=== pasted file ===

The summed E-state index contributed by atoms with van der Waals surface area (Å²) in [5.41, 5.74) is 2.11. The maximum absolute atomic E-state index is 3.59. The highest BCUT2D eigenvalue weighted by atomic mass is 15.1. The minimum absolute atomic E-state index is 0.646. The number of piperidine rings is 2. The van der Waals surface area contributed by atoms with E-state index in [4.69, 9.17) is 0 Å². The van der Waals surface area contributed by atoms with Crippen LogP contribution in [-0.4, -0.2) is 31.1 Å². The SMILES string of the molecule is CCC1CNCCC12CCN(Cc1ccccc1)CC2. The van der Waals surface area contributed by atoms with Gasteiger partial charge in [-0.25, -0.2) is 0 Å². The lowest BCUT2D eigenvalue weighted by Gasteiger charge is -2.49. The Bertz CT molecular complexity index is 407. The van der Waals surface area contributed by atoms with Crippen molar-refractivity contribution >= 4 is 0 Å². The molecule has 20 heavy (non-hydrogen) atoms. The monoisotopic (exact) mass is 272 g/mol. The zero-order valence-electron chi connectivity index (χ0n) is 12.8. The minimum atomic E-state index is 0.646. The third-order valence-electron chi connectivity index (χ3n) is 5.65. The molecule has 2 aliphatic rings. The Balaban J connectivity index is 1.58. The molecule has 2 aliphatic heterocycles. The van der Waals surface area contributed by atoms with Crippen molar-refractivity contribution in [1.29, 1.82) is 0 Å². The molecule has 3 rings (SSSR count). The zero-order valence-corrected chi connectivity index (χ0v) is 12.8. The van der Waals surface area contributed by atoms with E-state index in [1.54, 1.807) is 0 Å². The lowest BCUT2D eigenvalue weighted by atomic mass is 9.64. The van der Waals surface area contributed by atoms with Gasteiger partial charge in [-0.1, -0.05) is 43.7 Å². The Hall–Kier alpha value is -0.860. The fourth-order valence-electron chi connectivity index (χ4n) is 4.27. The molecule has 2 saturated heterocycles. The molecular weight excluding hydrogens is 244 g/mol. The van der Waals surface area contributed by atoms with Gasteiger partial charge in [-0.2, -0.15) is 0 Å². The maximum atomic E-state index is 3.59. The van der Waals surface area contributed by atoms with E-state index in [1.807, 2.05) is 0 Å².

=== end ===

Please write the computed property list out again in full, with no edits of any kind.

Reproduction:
The summed E-state index contributed by atoms with van der Waals surface area (Å²) in [5.41, 5.74) is 2.11. The maximum absolute atomic E-state index is 3.59. The highest BCUT2D eigenvalue weighted by atomic mass is 15.1. The minimum absolute atomic E-state index is 0.646. The number of piperidine rings is 2. The van der Waals surface area contributed by atoms with E-state index in [4.69, 9.17) is 0 Å². The van der Waals surface area contributed by atoms with Crippen LogP contribution in [-0.4, -0.2) is 31.1 Å². The SMILES string of the molecule is CCC1CNCCC12CCN(Cc1ccccc1)CC2. The van der Waals surface area contributed by atoms with Gasteiger partial charge in [-0.25, -0.2) is 0 Å². The lowest BCUT2D eigenvalue weighted by Gasteiger charge is -2.49. The Bertz CT molecular complexity index is 407. The van der Waals surface area contributed by atoms with Crippen molar-refractivity contribution >= 4 is 0 Å². The molecule has 20 heavy (non-hydrogen) atoms. The monoisotopic (exact) mass is 272 g/mol. The zero-order valence-electron chi connectivity index (χ0n) is 12.8. The minimum atomic E-state index is 0.646. The third-order valence-electron chi connectivity index (χ3n) is 5.65. The molecule has 2 aliphatic rings. The Balaban J connectivity index is 1.58. The molecule has 2 aliphatic heterocycles. The van der Waals surface area contributed by atoms with Crippen molar-refractivity contribution in [1.29, 1.82) is 0 Å². The molecule has 3 rings (SSSR count). The zero-order valence-corrected chi connectivity index (χ0v) is 12.8. The van der Waals surface area contributed by atoms with E-state index in [1.54, 1.807) is 0 Å². The lowest BCUT2D eigenvalue weighted by atomic mass is 9.64. The van der Waals surface area contributed by atoms with Gasteiger partial charge in [-0.1, -0.05) is 43.7 Å². The Hall–Kier alpha value is -0.860. The fourth-order valence-electron chi connectivity index (χ4n) is 4.27. The molecule has 2 saturated heterocycles. The molecular weight excluding hydrogens is 244 g/mol. The van der Waals surface area contributed by atoms with Gasteiger partial charge in [-0.2, -0.15) is 0 Å². The maximum atomic E-state index is 3.59. The van der Waals surface area contributed by atoms with E-state index in [1.807, 2.05) is 0 Å².